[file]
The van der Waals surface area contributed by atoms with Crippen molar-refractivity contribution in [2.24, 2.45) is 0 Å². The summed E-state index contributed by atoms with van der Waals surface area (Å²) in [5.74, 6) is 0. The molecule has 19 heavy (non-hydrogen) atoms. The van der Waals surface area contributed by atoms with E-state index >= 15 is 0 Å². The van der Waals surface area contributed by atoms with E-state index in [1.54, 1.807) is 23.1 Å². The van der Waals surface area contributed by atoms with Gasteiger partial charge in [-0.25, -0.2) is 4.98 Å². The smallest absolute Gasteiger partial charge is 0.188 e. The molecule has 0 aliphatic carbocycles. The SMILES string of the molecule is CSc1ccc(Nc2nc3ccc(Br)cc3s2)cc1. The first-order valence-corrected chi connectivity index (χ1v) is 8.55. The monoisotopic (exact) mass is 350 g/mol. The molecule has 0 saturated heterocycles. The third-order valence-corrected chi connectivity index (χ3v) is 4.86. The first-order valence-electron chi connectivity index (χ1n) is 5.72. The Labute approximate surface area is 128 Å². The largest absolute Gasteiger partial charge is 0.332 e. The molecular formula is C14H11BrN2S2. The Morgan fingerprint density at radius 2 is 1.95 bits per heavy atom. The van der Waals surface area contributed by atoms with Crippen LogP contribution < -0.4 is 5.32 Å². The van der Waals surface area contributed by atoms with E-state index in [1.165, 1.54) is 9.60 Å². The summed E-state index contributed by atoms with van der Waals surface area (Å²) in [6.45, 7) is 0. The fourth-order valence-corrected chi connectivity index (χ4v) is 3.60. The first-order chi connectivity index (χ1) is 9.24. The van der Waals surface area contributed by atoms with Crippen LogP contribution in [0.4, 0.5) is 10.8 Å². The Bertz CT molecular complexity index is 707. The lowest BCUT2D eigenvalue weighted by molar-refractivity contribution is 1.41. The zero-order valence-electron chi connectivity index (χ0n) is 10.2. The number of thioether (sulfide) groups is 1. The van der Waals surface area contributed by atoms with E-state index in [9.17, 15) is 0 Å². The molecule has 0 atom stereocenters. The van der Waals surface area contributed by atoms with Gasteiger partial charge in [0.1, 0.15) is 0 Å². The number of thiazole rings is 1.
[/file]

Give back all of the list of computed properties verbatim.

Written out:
The van der Waals surface area contributed by atoms with Crippen molar-refractivity contribution in [2.24, 2.45) is 0 Å². The summed E-state index contributed by atoms with van der Waals surface area (Å²) in [5.74, 6) is 0. The molecule has 19 heavy (non-hydrogen) atoms. The van der Waals surface area contributed by atoms with E-state index >= 15 is 0 Å². The van der Waals surface area contributed by atoms with E-state index in [1.54, 1.807) is 23.1 Å². The van der Waals surface area contributed by atoms with Gasteiger partial charge in [-0.25, -0.2) is 4.98 Å². The smallest absolute Gasteiger partial charge is 0.188 e. The molecule has 0 aliphatic carbocycles. The SMILES string of the molecule is CSc1ccc(Nc2nc3ccc(Br)cc3s2)cc1. The first-order valence-corrected chi connectivity index (χ1v) is 8.55. The monoisotopic (exact) mass is 350 g/mol. The molecule has 0 saturated heterocycles. The third-order valence-corrected chi connectivity index (χ3v) is 4.86. The first-order valence-electron chi connectivity index (χ1n) is 5.72. The Labute approximate surface area is 128 Å². The largest absolute Gasteiger partial charge is 0.332 e. The molecular formula is C14H11BrN2S2. The Morgan fingerprint density at radius 2 is 1.95 bits per heavy atom. The van der Waals surface area contributed by atoms with Crippen LogP contribution < -0.4 is 5.32 Å². The van der Waals surface area contributed by atoms with E-state index in [1.165, 1.54) is 9.60 Å². The summed E-state index contributed by atoms with van der Waals surface area (Å²) in [6.45, 7) is 0. The fourth-order valence-corrected chi connectivity index (χ4v) is 3.60. The first-order chi connectivity index (χ1) is 9.24. The van der Waals surface area contributed by atoms with Crippen LogP contribution in [0.4, 0.5) is 10.8 Å². The Bertz CT molecular complexity index is 707. The lowest BCUT2D eigenvalue weighted by molar-refractivity contribution is 1.41. The zero-order valence-electron chi connectivity index (χ0n) is 10.2. The number of thioether (sulfide) groups is 1. The van der Waals surface area contributed by atoms with E-state index in [9.17, 15) is 0 Å². The molecule has 0 atom stereocenters. The van der Waals surface area contributed by atoms with Gasteiger partial charge in [0.1, 0.15) is 0 Å². The number of thiazole rings is 1.